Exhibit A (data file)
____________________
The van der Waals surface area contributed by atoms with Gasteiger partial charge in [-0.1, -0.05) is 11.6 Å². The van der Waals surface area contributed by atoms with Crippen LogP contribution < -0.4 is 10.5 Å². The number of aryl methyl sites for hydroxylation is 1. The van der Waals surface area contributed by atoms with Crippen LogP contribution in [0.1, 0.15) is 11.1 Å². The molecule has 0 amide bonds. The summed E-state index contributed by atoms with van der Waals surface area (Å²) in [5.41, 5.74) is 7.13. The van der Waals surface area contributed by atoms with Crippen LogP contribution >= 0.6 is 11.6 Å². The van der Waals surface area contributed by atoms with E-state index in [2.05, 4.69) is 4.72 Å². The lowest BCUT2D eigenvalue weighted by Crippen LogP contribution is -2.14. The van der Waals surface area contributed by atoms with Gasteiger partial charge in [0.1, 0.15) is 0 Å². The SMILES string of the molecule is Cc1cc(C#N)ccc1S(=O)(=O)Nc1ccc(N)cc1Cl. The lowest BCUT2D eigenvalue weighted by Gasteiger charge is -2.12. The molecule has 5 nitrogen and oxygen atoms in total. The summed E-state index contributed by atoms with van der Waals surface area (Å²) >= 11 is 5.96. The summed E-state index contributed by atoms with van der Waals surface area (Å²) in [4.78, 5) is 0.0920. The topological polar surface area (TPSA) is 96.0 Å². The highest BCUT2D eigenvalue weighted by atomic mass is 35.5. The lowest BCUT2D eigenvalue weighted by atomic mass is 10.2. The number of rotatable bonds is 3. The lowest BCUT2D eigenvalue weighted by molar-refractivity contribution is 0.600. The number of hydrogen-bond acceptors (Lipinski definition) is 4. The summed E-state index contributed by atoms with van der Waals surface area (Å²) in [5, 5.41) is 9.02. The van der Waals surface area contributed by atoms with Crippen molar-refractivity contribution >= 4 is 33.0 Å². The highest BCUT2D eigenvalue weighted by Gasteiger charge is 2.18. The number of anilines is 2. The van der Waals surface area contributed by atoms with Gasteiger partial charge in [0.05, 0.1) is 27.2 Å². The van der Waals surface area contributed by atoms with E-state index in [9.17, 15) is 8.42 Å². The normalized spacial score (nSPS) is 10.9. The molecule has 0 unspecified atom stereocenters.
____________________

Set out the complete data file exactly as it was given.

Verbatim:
The van der Waals surface area contributed by atoms with Gasteiger partial charge in [-0.1, -0.05) is 11.6 Å². The van der Waals surface area contributed by atoms with Crippen LogP contribution < -0.4 is 10.5 Å². The number of aryl methyl sites for hydroxylation is 1. The van der Waals surface area contributed by atoms with Crippen LogP contribution in [0.1, 0.15) is 11.1 Å². The molecule has 0 amide bonds. The summed E-state index contributed by atoms with van der Waals surface area (Å²) in [5.41, 5.74) is 7.13. The van der Waals surface area contributed by atoms with Crippen LogP contribution >= 0.6 is 11.6 Å². The van der Waals surface area contributed by atoms with E-state index in [2.05, 4.69) is 4.72 Å². The lowest BCUT2D eigenvalue weighted by Crippen LogP contribution is -2.14. The van der Waals surface area contributed by atoms with Gasteiger partial charge in [0.1, 0.15) is 0 Å². The SMILES string of the molecule is Cc1cc(C#N)ccc1S(=O)(=O)Nc1ccc(N)cc1Cl. The lowest BCUT2D eigenvalue weighted by Gasteiger charge is -2.12. The molecule has 5 nitrogen and oxygen atoms in total. The summed E-state index contributed by atoms with van der Waals surface area (Å²) >= 11 is 5.96. The summed E-state index contributed by atoms with van der Waals surface area (Å²) in [4.78, 5) is 0.0920. The topological polar surface area (TPSA) is 96.0 Å². The highest BCUT2D eigenvalue weighted by atomic mass is 35.5. The lowest BCUT2D eigenvalue weighted by atomic mass is 10.2. The number of rotatable bonds is 3. The lowest BCUT2D eigenvalue weighted by molar-refractivity contribution is 0.600. The number of hydrogen-bond acceptors (Lipinski definition) is 4. The summed E-state index contributed by atoms with van der Waals surface area (Å²) in [5, 5.41) is 9.02. The van der Waals surface area contributed by atoms with Crippen molar-refractivity contribution >= 4 is 33.0 Å². The highest BCUT2D eigenvalue weighted by Gasteiger charge is 2.18. The number of anilines is 2. The van der Waals surface area contributed by atoms with Gasteiger partial charge in [0.05, 0.1) is 27.2 Å². The van der Waals surface area contributed by atoms with E-state index in [9.17, 15) is 8.42 Å². The normalized spacial score (nSPS) is 10.9. The molecule has 0 unspecified atom stereocenters.